The French and Indian war had brought about great resentment between the Indians and the frontier settlers. After all, the Indians for the most part sided with the French. As mentioned previously, the war had resulted in terrible atrocities on both sides. In addition, the financing of the war had caused England an enormous amount of debt.
The Proclamation of 1763 was an effort by Britain to solve both issues. If the British could keep the colonists confined to the land east of the Appalachian Mountains, they would be more likely to trade with England. This would increase revenue that could be used to pay down the war debt. If a line was drawn between the colonists' land and Indian Territory, peace would be more likely.
Therefore, the English government, without consulting the colonists, declared all land west of the Appalachian Mountains to be Indian Territory. The American colonists were denied the right to move west and make new settlements.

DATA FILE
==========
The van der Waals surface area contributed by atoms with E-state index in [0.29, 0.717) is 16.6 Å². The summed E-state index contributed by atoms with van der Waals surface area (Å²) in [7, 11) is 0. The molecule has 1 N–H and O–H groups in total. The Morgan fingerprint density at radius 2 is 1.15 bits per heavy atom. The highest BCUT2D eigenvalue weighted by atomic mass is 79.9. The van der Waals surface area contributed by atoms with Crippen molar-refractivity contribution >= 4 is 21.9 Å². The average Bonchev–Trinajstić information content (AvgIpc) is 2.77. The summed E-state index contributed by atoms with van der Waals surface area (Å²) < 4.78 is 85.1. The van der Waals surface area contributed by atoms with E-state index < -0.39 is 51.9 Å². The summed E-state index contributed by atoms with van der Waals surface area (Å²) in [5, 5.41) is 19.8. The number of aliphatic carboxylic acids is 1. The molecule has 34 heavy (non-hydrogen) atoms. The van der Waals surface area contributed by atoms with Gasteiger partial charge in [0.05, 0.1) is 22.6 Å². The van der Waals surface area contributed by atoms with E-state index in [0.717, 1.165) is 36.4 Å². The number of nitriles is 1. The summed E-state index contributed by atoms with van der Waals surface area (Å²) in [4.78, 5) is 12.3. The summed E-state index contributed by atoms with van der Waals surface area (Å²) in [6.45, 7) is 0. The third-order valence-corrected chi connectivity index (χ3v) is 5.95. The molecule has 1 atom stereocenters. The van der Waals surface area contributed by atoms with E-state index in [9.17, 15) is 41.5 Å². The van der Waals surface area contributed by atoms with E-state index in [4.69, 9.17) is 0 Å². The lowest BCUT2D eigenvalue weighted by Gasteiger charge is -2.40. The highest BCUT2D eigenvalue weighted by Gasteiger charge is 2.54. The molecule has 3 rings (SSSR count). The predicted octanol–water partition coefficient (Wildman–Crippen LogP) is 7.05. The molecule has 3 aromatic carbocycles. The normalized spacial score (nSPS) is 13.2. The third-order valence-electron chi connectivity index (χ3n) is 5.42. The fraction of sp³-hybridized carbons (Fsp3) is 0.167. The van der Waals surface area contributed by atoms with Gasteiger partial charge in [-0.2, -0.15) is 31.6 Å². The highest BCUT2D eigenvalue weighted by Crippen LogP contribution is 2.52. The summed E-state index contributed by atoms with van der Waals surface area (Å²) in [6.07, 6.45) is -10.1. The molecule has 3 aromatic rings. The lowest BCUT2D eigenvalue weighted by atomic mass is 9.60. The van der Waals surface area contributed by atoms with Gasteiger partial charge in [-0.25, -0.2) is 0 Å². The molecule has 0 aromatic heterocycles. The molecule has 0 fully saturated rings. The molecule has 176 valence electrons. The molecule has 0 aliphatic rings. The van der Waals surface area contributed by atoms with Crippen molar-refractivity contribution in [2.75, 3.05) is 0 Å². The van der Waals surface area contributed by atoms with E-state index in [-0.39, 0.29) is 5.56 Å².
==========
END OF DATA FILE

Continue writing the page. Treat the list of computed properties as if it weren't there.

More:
This proclamation began the animosity between the British and the American colonists that would eventually lead to the American Revolution.
The colonists had fought hard with the British and had taken many casualties. They could not understand why they should be denied access to western frontier lands. Also, the fact that the colonists were not given a say in the matter infuriated the Americans.